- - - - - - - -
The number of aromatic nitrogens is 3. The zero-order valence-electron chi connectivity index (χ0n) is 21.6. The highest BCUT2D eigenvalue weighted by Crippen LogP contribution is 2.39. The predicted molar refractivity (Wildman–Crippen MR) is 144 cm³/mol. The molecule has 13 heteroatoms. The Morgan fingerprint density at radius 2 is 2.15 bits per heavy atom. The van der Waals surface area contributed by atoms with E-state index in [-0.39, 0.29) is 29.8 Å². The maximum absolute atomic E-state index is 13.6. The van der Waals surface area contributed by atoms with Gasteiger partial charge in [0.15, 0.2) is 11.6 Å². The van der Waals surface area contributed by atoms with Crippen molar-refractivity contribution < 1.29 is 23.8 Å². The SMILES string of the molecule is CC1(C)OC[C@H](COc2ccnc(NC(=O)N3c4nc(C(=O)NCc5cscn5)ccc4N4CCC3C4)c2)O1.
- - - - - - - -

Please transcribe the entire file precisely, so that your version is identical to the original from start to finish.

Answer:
The number of aromatic nitrogens is 3. The zero-order valence-electron chi connectivity index (χ0n) is 21.6. The highest BCUT2D eigenvalue weighted by Crippen LogP contribution is 2.39. The predicted molar refractivity (Wildman–Crippen MR) is 144 cm³/mol. The molecule has 13 heteroatoms. The Morgan fingerprint density at radius 2 is 2.15 bits per heavy atom. The van der Waals surface area contributed by atoms with E-state index in [-0.39, 0.29) is 29.8 Å². The maximum absolute atomic E-state index is 13.6. The van der Waals surface area contributed by atoms with Gasteiger partial charge in [0.15, 0.2) is 11.6 Å². The van der Waals surface area contributed by atoms with Crippen molar-refractivity contribution < 1.29 is 23.8 Å². The SMILES string of the molecule is CC1(C)OC[C@H](COc2ccnc(NC(=O)N3c4nc(C(=O)NCc5cscn5)ccc4N4CCC3C4)c2)O1.